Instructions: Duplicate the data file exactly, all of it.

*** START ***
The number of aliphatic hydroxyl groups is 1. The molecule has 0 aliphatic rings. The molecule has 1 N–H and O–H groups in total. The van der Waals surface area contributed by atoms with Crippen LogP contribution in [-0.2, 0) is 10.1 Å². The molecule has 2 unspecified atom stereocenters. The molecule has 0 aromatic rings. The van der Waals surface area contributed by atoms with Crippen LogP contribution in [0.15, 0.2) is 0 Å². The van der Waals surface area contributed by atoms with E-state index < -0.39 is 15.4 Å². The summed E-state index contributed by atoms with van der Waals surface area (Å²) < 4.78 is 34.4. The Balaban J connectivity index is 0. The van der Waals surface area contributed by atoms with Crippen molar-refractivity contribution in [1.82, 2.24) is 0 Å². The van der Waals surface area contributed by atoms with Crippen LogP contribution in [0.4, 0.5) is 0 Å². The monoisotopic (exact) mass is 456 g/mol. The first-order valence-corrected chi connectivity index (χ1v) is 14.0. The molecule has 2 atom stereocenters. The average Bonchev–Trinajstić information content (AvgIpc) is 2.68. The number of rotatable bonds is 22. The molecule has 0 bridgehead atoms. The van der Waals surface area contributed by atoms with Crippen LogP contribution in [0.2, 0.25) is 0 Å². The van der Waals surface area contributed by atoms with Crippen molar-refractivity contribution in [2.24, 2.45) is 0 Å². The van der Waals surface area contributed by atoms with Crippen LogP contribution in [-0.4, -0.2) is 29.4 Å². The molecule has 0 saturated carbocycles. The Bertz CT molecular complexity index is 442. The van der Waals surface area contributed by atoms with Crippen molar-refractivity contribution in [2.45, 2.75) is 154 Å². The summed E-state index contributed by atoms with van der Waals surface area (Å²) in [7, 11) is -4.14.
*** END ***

The number of aliphatic hydroxyl groups is 1. The molecule has 0 aliphatic rings. The molecule has 1 N–H and O–H groups in total. The van der Waals surface area contributed by atoms with Crippen LogP contribution in [-0.2, 0) is 10.1 Å². The molecule has 2 unspecified atom stereocenters. The molecule has 0 aromatic rings. The van der Waals surface area contributed by atoms with Crippen LogP contribution in [0.15, 0.2) is 0 Å². The van der Waals surface area contributed by atoms with E-state index < -0.39 is 15.4 Å². The summed E-state index contributed by atoms with van der Waals surface area (Å²) < 4.78 is 34.4. The Balaban J connectivity index is 0. The van der Waals surface area contributed by atoms with Crippen molar-refractivity contribution in [1.82, 2.24) is 0 Å². The van der Waals surface area contributed by atoms with Crippen LogP contribution in [0.4, 0.5) is 0 Å². The monoisotopic (exact) mass is 456 g/mol. The first-order valence-corrected chi connectivity index (χ1v) is 14.0. The molecule has 2 atom stereocenters. The average Bonchev–Trinajstić information content (AvgIpc) is 2.68. The number of rotatable bonds is 22. The molecule has 0 bridgehead atoms. The van der Waals surface area contributed by atoms with Crippen LogP contribution in [0.2, 0.25) is 0 Å². The van der Waals surface area contributed by atoms with Crippen molar-refractivity contribution in [2.24, 2.45) is 0 Å². The van der Waals surface area contributed by atoms with Crippen LogP contribution in [-0.4, -0.2) is 29.4 Å². The molecule has 0 saturated carbocycles. The Bertz CT molecular complexity index is 442. The van der Waals surface area contributed by atoms with Crippen molar-refractivity contribution in [2.45, 2.75) is 154 Å². The summed E-state index contributed by atoms with van der Waals surface area (Å²) in [7, 11) is -4.14.